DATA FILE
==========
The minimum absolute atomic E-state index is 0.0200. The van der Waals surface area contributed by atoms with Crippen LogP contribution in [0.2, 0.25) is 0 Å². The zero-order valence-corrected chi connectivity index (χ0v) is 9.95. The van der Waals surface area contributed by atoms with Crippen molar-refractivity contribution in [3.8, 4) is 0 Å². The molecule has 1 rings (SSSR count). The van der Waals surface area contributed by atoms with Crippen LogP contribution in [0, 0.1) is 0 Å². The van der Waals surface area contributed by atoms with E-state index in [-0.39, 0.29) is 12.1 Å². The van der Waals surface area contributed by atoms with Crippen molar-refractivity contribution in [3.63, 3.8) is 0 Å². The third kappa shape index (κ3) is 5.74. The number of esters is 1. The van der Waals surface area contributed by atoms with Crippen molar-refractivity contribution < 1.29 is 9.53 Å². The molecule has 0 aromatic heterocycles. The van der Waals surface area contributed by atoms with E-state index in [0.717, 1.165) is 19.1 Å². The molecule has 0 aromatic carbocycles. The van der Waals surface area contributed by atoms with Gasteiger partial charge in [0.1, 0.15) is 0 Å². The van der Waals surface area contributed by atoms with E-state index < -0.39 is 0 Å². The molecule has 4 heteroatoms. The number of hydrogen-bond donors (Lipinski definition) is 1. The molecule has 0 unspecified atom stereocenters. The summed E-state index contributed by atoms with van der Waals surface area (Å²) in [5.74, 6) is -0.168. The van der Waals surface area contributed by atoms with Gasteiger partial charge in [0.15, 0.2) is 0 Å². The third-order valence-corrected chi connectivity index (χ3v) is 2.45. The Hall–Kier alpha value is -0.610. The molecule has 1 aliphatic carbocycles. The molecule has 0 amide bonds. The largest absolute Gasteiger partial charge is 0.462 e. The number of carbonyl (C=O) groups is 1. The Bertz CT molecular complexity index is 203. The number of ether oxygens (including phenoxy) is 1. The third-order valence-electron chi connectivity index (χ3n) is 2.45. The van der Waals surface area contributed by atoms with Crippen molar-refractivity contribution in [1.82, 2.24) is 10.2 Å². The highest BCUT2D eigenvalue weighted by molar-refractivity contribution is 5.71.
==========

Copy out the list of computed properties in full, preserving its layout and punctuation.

The minimum absolute atomic E-state index is 0.0200. The van der Waals surface area contributed by atoms with Crippen LogP contribution in [0.2, 0.25) is 0 Å². The zero-order valence-corrected chi connectivity index (χ0v) is 9.95. The van der Waals surface area contributed by atoms with Crippen molar-refractivity contribution in [3.8, 4) is 0 Å². The molecule has 1 rings (SSSR count). The van der Waals surface area contributed by atoms with Crippen LogP contribution in [0, 0.1) is 0 Å². The van der Waals surface area contributed by atoms with E-state index in [-0.39, 0.29) is 12.1 Å². The van der Waals surface area contributed by atoms with Crippen molar-refractivity contribution in [3.63, 3.8) is 0 Å². The third kappa shape index (κ3) is 5.74. The number of esters is 1. The van der Waals surface area contributed by atoms with Crippen molar-refractivity contribution < 1.29 is 9.53 Å². The molecule has 0 aromatic heterocycles. The van der Waals surface area contributed by atoms with E-state index in [0.717, 1.165) is 19.1 Å². The molecule has 0 aromatic carbocycles. The van der Waals surface area contributed by atoms with Gasteiger partial charge in [0.1, 0.15) is 0 Å². The van der Waals surface area contributed by atoms with E-state index < -0.39 is 0 Å². The molecule has 4 heteroatoms. The number of hydrogen-bond donors (Lipinski definition) is 1. The molecule has 0 unspecified atom stereocenters. The summed E-state index contributed by atoms with van der Waals surface area (Å²) in [5.74, 6) is -0.168. The van der Waals surface area contributed by atoms with Gasteiger partial charge in [0.15, 0.2) is 0 Å². The third-order valence-corrected chi connectivity index (χ3v) is 2.45. The Hall–Kier alpha value is -0.610. The molecule has 1 aliphatic carbocycles. The molecule has 0 amide bonds. The largest absolute Gasteiger partial charge is 0.462 e. The number of carbonyl (C=O) groups is 1. The Bertz CT molecular complexity index is 203. The number of ether oxygens (including phenoxy) is 1. The third-order valence-electron chi connectivity index (χ3n) is 2.45. The van der Waals surface area contributed by atoms with Crippen molar-refractivity contribution in [1.82, 2.24) is 10.2 Å². The highest BCUT2D eigenvalue weighted by molar-refractivity contribution is 5.71.